Sweet pea (Lathyrus odoratus) is a captivating annual plant that produces vivid flowers as well as an enticing aroma. It makes a showy addition to any border garden, trellis, or potted arrangement. The climbing nature of sweet peas makes them an ideal choice for adding visual height to your landscape.
These delicate flowers are quite hardy, but it can take a bit of skill to grow them successfully.
Grow your sweet pea from seeds in the winter. Promote sprouting by placing the seeds in a damp paper towel. In a small pot or seed tray, place nutrient-rich potting compost and add two sprouted seeds per pot, pushing them down until they are 3 cm below the surface. Place the pots along a windowsill, and the sweet peas will sprout in 10 to 14 days.
A month after germination, transfer them to a larger pot and continue growing indoors until April or May, then transfer them outside.
For the best results, plant your sweet pea seedlings in high-quality alkaline soil. Place each one 7 to 8 inches apart to allow space for them to grow. When you transfer them from their indoor pots, remove the plant with the full root system intact to avoid damage.
For container planting, choose a pot that’s between 10 and 16 inches wide to accommodate the roots. You may want to put a trellis or other structure nearby to give the sweet pea support as it climbs.
Sweet peas love to bask in the morning sun and should receive about six hours of sunlight daily. Try featuring them in a place that receives full bright sunlight in the early and middle part of the day and shade in the afternoon when temperatures reach their peak.
This is especially important in warmer climates; sweet peas may begin to fade when temperatures climb above 65 degrees Fahrenheit.
Sweet peas are susceptible to root rot, so take care not to over-water them. If you’re getting a lot of summer rain, only water the plants if the soil is dry about one inch down.
When they do need water, it’s best to water them at the soil level in the morning to give the plants the moisture they need while allowing time for the warm part of the day to dry up some of that water.
Sweet peas prefer well-drained and nutrient-rich soil. If you mix in aged manure, your plants shouldn’t require additional fertilizer. If you don’t have aged manure, try using a potash fertilizer to make the sweet peas more drought resistant.
Nitrogen and phosphorous fertilizers can encourage larger plants and more flowers in many species, making them ideal for mixed flower beds that include sweet peas.
Sweet peas prefer cooler climates and do well in USDA hardiness zone 7 and lower. If you live in zones 8 through 10, try planting your sweet peas in November instead of spring to take advantage of the cooler months and promote a period of flowering that will last throughout the winter and spring.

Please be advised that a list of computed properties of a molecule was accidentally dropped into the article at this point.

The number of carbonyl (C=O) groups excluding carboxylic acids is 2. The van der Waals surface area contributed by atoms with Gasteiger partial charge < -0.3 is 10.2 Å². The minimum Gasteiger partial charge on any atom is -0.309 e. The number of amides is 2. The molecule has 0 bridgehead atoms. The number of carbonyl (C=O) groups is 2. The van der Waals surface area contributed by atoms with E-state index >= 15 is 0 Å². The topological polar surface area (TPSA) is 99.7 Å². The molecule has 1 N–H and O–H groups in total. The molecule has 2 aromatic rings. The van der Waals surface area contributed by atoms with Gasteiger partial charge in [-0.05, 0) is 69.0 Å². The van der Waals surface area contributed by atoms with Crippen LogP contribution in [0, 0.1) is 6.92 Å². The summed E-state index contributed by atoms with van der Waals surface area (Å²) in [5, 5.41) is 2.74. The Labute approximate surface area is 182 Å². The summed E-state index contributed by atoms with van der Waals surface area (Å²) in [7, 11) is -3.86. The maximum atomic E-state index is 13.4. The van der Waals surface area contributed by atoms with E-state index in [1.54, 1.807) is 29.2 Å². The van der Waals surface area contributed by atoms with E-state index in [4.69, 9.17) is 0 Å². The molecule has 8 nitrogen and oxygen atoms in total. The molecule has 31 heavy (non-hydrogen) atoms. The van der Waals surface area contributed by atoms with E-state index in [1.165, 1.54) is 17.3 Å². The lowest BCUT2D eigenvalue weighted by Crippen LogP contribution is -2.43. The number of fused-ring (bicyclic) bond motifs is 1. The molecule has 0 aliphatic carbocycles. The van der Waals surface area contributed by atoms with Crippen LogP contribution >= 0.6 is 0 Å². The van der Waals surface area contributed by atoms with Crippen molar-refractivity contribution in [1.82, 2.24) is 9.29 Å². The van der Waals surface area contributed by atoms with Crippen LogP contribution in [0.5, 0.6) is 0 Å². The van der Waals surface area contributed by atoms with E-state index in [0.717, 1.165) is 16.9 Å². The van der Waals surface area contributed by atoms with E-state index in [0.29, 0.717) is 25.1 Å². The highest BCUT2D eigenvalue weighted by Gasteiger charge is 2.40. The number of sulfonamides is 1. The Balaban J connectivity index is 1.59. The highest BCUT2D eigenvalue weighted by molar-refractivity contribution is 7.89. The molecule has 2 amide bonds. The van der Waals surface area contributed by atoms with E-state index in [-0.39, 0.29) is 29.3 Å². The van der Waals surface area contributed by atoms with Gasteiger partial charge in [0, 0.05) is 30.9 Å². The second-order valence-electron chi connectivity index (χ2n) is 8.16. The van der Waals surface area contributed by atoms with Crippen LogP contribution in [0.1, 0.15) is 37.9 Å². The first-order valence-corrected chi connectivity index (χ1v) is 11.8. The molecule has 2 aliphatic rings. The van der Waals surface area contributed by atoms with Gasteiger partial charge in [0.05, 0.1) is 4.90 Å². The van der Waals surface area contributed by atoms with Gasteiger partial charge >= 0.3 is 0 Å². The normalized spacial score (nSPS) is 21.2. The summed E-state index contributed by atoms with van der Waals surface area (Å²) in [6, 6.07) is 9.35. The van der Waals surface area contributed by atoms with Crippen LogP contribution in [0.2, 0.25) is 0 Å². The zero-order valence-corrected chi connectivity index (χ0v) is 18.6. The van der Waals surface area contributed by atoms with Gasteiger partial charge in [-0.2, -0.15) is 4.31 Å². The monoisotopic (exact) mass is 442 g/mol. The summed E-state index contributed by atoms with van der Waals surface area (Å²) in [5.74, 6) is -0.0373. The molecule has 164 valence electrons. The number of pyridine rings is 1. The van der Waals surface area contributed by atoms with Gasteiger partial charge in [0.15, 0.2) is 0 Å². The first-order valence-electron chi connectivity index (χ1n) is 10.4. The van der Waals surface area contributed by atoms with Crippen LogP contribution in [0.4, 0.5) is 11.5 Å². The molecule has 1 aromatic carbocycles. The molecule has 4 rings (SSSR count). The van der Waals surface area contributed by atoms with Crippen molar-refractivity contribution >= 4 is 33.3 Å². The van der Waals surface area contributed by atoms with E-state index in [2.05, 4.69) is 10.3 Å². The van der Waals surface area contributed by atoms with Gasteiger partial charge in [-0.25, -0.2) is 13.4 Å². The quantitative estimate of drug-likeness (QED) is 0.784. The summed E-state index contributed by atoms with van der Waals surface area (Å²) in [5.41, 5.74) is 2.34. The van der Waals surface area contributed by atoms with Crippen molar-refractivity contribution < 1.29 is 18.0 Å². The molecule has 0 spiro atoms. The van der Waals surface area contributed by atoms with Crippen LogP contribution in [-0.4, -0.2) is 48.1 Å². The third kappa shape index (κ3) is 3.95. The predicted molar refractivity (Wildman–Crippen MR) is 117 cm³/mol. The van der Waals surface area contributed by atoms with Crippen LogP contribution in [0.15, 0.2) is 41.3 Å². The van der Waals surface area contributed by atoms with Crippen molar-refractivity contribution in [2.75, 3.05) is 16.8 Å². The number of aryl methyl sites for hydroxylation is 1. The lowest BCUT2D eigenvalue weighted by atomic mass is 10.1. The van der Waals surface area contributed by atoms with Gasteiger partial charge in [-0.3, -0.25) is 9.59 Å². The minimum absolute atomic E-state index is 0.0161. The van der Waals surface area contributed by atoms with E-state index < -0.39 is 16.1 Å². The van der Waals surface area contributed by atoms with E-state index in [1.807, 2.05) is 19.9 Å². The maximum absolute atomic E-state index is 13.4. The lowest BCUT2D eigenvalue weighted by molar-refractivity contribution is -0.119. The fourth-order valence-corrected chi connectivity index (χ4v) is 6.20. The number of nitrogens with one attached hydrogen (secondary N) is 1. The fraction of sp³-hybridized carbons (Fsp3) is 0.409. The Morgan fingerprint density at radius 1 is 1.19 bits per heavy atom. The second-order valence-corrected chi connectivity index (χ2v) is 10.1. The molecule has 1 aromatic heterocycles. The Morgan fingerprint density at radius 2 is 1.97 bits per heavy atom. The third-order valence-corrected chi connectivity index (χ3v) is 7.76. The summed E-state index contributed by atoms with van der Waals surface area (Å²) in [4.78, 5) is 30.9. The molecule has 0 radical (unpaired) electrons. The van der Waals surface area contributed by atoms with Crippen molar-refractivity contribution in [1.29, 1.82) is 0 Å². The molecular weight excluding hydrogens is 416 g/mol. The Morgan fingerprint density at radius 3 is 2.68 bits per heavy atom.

Promote flowering with proper pruning throughout your sweet pea’s life cycle. As it grows, remove any dead leaves or branches. Snip off seed pods when you find them. If they go unattended, your sweet peas won’t produce many flowers.
Use sharp snips and prune at a 45-degree angle, as jagged cuts can invite disease. Finally, prune any areas that do display signs of disease to prevent the spread of infection.
Sweet peas are grown in part because they make such a beautiful addition to floral arrangements. Pick your sweet peas when there are still a couple of unopened flowers near the tip of the stem — they will last longer in the arrangement as they continue to bloom.
Adding floral food to your vase will help keep cut sweet peas flowering for longer.
Propagating sweet peas is easy. Simply cut a branch and dip the end in a bit of root hormone before placing your cutting in water. Once roots appear, you’re ready to put the new plant in soil. Propagation is a great way to spread the visual impact of sweet pea across your yard.
Sweet peas are prone to a variety of diseases, including blight, mildew, rot, rust, virus diseases, leaf spot diseases, and pea enation mosaic. The best way to protect your plants is to maintain a clean garden and water regularly. If your plants look unhealthy, a good fungicide can cure many of these diseases.
It’s also important to trim away any parts of the plant that show signs of disease.
Pea plants are susceptible to insect infestation at almost any stage of growth. Aphids, caterpillars, leaf miners, snails, slugs, and spider mites top the list. Keep them away from your sweet pea by spraying insecticidal soap on the leaves as per the manufacturer's instructions.
The delicate and eye-catching sweet pea flowers are show-stoppers while they’re growing outdoors and in your favorite vase after harvest. These vining plants are ideal for the back row of an ornamental garden where they have a trellis or other structure to climb. They also thrive in containers with poles and trellises.
Eastern redbud (Cercis canadensis) has pink flowers that look like sweet pea flowers. The major difference is that the leaves have a slightly different shape to them, and the stems are not quite as prickly.
While sweet pea is a member of the legume family, all sweet peas plants are toxic. Eating them in large quantities can result in a condition called lathyrism, which can lead to paralysis and convulsions. For this reason, consider alternatives to sweet peas if you have pets or young children that may try to ingest the plant.
Sweet peas are available in many varieties, allowing you to showcase white, light pink, purple and even fuchsia blooms in your garden. The vast majority of sweet pea varieties are annuals, but Lathyrus latifolia is a perennial.